Operators - Schrödinger equation so is This is useful in defining a probability since we would like(3.17 Given we can thus use this freedom

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Operators Notice that in deriving the wave equation we replaced the number or by a differential acting on the wave function. The energy (or rather the Hamiltonian) was replaced by an "operator", which when multiplied with the wave function gives a combination of derivatives of the wave function and function multiplying the wave function, symbolically written as (3.16) This appearance of operators (often denoted by hats) where we were used to see numbers is one of the key features of quantum mechanics. Analysis of the wave equation One of the important aspects of the Schrödinger equation(s) is its linearity. For the time independent Schrödinger equation, which is usually called an eigenvalue problem, the only consequence we shall need here, is that if is a eigen function (a solution for ) of the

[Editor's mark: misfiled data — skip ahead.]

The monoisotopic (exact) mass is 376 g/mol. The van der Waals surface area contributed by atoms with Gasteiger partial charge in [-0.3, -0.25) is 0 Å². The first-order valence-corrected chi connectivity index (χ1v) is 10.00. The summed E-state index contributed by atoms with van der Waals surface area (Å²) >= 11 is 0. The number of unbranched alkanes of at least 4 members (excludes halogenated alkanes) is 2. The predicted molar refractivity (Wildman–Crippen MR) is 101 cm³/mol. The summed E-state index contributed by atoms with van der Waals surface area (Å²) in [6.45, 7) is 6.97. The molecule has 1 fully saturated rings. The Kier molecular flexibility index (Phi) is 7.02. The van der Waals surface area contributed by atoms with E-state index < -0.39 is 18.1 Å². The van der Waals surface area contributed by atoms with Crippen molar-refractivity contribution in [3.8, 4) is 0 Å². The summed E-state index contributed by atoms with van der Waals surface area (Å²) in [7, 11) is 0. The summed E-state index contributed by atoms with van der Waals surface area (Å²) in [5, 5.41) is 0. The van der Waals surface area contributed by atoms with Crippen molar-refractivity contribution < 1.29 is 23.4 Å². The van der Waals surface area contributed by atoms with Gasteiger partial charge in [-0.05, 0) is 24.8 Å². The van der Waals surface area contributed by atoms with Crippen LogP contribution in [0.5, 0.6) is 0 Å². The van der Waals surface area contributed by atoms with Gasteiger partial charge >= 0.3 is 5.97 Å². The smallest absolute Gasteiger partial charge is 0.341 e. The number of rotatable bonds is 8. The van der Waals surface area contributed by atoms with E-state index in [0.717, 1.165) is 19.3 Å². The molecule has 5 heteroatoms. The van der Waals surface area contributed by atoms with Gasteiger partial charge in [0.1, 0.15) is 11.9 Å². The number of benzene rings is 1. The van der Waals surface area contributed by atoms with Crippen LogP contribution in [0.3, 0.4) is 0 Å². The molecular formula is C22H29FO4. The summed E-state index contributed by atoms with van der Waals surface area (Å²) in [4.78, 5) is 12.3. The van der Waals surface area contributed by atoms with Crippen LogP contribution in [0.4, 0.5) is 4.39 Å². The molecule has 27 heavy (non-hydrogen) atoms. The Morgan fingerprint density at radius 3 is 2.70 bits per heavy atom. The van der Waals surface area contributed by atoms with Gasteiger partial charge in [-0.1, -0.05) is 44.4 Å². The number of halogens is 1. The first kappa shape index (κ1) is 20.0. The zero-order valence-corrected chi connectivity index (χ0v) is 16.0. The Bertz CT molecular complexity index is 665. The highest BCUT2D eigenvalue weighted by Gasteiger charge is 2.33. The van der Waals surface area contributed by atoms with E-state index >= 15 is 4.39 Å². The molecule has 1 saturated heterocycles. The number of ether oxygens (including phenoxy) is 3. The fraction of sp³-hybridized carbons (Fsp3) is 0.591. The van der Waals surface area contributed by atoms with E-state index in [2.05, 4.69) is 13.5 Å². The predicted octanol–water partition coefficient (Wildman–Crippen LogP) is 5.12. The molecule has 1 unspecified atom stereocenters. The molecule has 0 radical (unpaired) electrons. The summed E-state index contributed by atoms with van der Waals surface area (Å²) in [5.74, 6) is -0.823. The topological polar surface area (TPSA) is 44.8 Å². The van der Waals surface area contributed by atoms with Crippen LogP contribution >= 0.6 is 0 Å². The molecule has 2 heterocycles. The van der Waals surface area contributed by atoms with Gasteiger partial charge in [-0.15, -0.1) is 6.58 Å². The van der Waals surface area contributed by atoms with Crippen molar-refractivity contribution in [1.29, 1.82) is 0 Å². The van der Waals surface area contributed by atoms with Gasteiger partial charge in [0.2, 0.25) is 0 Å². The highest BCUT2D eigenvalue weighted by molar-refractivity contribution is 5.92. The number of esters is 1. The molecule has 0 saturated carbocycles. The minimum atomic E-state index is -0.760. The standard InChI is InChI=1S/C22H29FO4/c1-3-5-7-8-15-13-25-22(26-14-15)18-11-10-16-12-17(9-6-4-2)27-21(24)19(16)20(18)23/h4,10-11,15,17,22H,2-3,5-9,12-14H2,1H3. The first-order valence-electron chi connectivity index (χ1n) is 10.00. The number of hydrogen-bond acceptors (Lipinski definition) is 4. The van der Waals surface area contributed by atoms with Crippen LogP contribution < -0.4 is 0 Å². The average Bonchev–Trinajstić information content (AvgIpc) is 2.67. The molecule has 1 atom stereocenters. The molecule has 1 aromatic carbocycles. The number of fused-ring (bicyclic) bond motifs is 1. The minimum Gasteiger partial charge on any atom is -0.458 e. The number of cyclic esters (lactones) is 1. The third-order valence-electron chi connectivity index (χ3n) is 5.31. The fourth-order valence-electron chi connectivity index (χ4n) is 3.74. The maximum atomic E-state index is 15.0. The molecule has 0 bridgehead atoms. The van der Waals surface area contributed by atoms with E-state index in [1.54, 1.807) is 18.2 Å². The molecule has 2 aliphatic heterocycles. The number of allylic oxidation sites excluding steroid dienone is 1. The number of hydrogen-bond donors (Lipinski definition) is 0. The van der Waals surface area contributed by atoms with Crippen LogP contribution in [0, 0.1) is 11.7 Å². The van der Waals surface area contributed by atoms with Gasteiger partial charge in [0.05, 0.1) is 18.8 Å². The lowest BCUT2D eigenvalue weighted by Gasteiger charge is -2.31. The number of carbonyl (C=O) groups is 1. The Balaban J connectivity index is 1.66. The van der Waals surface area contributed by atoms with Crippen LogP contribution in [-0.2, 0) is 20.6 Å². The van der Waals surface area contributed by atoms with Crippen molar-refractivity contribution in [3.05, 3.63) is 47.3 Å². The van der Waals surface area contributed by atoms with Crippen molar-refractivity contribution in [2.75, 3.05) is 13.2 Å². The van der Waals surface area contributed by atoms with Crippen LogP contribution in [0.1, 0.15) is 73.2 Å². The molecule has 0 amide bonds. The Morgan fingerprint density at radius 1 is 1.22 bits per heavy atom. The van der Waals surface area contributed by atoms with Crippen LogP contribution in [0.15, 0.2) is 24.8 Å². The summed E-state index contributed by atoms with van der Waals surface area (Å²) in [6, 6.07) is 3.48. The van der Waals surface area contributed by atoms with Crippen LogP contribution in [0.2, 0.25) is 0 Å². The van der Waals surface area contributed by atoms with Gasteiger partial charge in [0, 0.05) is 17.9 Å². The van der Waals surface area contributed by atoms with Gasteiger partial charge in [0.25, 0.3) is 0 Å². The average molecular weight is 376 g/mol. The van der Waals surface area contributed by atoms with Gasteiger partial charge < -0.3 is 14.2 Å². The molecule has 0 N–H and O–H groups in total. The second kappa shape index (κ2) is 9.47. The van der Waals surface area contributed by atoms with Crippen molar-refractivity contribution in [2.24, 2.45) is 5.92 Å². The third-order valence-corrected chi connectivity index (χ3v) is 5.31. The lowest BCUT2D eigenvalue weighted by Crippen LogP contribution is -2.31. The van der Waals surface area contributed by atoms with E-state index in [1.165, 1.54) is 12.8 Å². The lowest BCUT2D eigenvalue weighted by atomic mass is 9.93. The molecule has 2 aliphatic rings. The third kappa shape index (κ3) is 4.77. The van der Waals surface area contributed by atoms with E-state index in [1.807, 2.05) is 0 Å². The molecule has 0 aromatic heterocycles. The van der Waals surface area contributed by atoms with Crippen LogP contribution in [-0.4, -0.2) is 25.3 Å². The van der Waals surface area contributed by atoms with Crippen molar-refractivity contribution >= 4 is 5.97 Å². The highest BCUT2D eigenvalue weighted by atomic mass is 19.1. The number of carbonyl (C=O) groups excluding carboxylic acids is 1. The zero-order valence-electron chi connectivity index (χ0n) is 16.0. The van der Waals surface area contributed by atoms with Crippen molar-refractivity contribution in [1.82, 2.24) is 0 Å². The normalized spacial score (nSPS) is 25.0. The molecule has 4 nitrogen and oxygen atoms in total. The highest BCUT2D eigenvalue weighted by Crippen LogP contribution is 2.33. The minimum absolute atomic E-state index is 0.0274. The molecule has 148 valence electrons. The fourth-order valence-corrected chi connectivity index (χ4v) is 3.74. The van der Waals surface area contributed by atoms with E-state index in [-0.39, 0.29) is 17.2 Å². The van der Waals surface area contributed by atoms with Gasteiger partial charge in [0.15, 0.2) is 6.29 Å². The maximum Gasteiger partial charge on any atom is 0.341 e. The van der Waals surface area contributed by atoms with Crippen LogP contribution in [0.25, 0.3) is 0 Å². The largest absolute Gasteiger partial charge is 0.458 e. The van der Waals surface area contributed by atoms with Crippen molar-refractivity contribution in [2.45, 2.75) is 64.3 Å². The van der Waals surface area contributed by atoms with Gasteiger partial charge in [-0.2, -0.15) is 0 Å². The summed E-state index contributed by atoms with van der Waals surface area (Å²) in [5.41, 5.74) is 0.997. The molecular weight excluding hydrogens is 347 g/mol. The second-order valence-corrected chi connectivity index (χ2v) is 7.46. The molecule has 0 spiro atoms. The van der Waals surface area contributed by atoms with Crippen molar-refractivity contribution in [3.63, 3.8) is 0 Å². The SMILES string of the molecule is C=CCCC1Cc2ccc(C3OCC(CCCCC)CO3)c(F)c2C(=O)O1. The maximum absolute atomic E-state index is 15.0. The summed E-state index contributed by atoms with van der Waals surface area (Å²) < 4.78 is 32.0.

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Unformatted text preview: Schrödinger equation, so is . This is useful in defining a probability, since we would like (3.17) Given we can thus use this freedom to "normalise" the wave function! (If the integral over is finite, i.e., if is ``normalisable''.) As an example suppose that we have a Hamiltonian that has the function as eigen function. This function is not normalised since (3.18) The normalised form of this function is (3.19) We need to know a bit more about the structure of the solution of the Schrödinger equation - boundary conditions and such. Here I shall postulate the boundary conditions, without any derivation. 1. is a continuous function, and is single valued. 2. must be finite, so that (3.20) 3. 4. is a probability density. 5. is continuous except where has an infinite discontinuity....
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This note was uploaded on 11/09/2011 for the course PHY PHY2053 taught by Professor Davidjudd during the Fall '10 term at Broward College.

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Operators - Schrödinger equation so is This is useful in defining a probability since we would like(3.17 Given we can thus use this freedom

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